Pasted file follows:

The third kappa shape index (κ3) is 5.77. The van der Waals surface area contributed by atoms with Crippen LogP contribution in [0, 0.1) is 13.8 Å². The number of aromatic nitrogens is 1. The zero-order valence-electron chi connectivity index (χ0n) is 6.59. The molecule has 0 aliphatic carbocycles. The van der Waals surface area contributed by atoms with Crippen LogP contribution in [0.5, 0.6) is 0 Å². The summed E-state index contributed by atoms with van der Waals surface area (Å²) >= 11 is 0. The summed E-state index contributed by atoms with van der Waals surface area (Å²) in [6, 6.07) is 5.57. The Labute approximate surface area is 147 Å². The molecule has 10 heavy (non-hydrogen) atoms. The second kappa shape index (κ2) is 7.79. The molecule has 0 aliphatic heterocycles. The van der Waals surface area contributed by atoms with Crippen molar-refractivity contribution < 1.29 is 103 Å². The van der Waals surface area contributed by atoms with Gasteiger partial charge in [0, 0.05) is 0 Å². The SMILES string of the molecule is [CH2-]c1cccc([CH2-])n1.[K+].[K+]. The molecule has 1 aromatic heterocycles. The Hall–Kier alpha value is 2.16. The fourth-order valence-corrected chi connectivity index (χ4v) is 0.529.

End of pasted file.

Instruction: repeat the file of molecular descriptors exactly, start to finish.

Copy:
The third kappa shape index (κ3) is 5.77. The van der Waals surface area contributed by atoms with Crippen LogP contribution in [0, 0.1) is 13.8 Å². The number of aromatic nitrogens is 1. The zero-order valence-electron chi connectivity index (χ0n) is 6.59. The molecule has 0 aliphatic carbocycles. The van der Waals surface area contributed by atoms with Crippen LogP contribution in [0.5, 0.6) is 0 Å². The summed E-state index contributed by atoms with van der Waals surface area (Å²) >= 11 is 0. The summed E-state index contributed by atoms with van der Waals surface area (Å²) in [6, 6.07) is 5.57. The Labute approximate surface area is 147 Å². The molecule has 10 heavy (non-hydrogen) atoms. The second kappa shape index (κ2) is 7.79. The molecule has 0 aliphatic heterocycles. The van der Waals surface area contributed by atoms with Crippen molar-refractivity contribution < 1.29 is 103 Å². The van der Waals surface area contributed by atoms with Gasteiger partial charge in [0, 0.05) is 0 Å². The SMILES string of the molecule is [CH2-]c1cccc([CH2-])n1.[K+].[K+]. The molecule has 1 aromatic heterocycles. The Hall–Kier alpha value is 2.16. The fourth-order valence-corrected chi connectivity index (χ4v) is 0.529.